Claim: Antarctica’s Ice Shelves Could be Melting Faster Than We thought

[First paragraph abridged -cr:

A new model… suggests that… may be… could eventually… sea level rise.]

An Antarctic ice shelf on a sunny day
IMAGE: PRIOR TO DEVELOPING THIS MODEL, THE TEAM HAS TRAVELED TO ANTARCTICA TO MAKE MEASUREMENTS OF TEMPERATURE AND SALINITY OF THE WATER AND ICE. THEIR NEW MODEL SHOWS THAT AN OFTEN-OVERLOOKED NARROW OCEAN CURRENT ALONG THE ANTARCTIC COAST CAN PLAY A LARGE ROLE IN HOW HEAT GETS TRAPPED BENEATH THE ICE SHELVES, MELTING THEM FROM BELOW. view more 
CREDIT: COURTESY OF ANDY THOMPSON

A new model developed by Caltech and JPL researchers suggests that Antarctica’s ice shelves may be melting at an accelerated rate, which could eventually contribute to more rapid sea level rise. The model accounts for an often-overlooked narrow ocean current along the Antarctic coast and simulates how rapidly flowing freshwater, melted from the ice shelves, can trap dense warm ocean water at the base of the ice, causing it to warm and melt even more.

The study was conducted in the laboratory of Andy Thompson, professor of environmental science and engineering, and appears in the journal Science Advances on August 12.

Ice shelves are outcroppings of the Antarctic ice sheet, found where the ice juts out from land and floats on top of the ocean. The shelves, which are each several hundred meters thick, act as a protective buffer for the mainland ice, keeping the whole ice sheet from flowing into the ocean (which would dramatically raise global sea levels). However, a warming atmosphere and warming oceans caused by climate change are increasing the speed at which these ice shelves are melting, threatening their ability to hold back the flow of the ice sheet into the ocean.  

“If this mechanism that we’ve been studying is active in the real world, it may mean that ice shelf melt rates are 20 to 40 percent higher than the predictions in global climate models, which typically cannot simulate these strong currents near the Antarctic coast,” Thompson says.

In this study, led by senior research scientist Mar Flexas, the researchers focused on one area of Antarctica: the West Antarctic Peninsula (WAP). Antarctica is roughly shaped like a disk, except where the WAP protrudes out of the high polar latitudes and into lower, warmer latitudes. It is here that Antarctica sees the most dramatic changes due to climate change. The team has previously deployed autonomous vehicles in this region, and scientists have used data from instrumented elephant seals to measure temperature and salinity in the water and ice.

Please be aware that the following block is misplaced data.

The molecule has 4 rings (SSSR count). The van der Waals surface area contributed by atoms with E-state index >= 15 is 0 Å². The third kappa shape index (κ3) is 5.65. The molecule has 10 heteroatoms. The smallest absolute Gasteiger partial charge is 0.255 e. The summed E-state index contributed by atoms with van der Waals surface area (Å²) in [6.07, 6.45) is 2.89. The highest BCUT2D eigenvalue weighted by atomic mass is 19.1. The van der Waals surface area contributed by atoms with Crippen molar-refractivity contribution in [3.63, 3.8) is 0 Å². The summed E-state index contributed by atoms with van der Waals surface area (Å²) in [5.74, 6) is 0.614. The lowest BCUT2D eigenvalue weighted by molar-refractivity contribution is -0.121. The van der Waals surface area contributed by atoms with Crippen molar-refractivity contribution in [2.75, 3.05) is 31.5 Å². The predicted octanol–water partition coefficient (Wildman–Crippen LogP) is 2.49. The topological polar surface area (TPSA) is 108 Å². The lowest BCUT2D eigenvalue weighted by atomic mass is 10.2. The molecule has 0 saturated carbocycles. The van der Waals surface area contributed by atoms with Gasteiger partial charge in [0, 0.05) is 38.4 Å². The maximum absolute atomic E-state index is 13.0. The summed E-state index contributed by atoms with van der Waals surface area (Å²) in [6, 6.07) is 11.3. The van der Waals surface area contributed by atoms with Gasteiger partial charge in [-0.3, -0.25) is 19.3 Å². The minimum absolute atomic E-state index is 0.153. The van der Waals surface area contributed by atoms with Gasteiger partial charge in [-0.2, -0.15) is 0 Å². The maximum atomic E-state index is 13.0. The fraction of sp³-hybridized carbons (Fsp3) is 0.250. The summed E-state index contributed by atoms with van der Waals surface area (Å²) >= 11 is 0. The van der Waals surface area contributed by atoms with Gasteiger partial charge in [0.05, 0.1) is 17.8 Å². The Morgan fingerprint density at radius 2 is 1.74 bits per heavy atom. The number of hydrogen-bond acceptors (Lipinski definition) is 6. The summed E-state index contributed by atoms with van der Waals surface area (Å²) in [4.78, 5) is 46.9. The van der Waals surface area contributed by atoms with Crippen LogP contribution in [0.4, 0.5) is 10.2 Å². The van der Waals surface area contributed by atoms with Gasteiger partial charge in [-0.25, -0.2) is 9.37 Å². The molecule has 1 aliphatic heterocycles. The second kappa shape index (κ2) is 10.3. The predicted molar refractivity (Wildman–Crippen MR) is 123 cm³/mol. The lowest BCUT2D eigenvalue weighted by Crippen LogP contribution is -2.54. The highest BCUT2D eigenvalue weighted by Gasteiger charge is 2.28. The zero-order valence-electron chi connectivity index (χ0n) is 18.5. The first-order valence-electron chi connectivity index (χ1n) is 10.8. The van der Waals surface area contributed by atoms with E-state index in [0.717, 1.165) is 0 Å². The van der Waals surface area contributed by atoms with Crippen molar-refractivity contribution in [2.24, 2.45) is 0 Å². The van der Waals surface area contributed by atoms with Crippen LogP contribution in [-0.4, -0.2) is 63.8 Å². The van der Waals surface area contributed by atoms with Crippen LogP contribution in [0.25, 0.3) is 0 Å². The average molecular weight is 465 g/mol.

The team’s model takes into account the narrow Antarctic Coastal Current that runs counterclockwise around the entire Antarctic continent, a current which many climate models do not include because it is so small. 

“Large global climate models don’t include this coastal current, because it’s very narrow—only about 20 kilometers wide, while most climate models only capture currents that are 100 kilometers across or larger,” Flexas explains. “So, there is a potential for those models to not represent future melt rates very accurately.”

The model illustrates how freshwater that melts from ice at the WAP is carried by the coastal current and transported around the continent. The less-dense freshwater moves along quickly near the surface of the ocean and traps relatively warm ocean saltwater against the underside of the ice shelves. This then causes the ice shelves to melt from below. In this way, increased meltwater at the WAP can propagate climate warming via the Coastal Current, which in turn can also escalate melting even at West Antarctic ice shelves thousands of kilometers away from the peninsula. This remote warming mechanism may be part of the reason that the loss of volume from West Antarctic ice shelves has accelerated in recent decades.

“There are aspects of the climate system that we are still discovering,” Thompson says. “As we’ve made progress in our ability to model interactions between the ocean, ice shelves, and atmosphere, we’re able to make more accurate predictions with better constraints on uncertainty. We may need to revisit some of the predictions of sea level rise in the next decades or century—that’s work that we’ll do going forward.”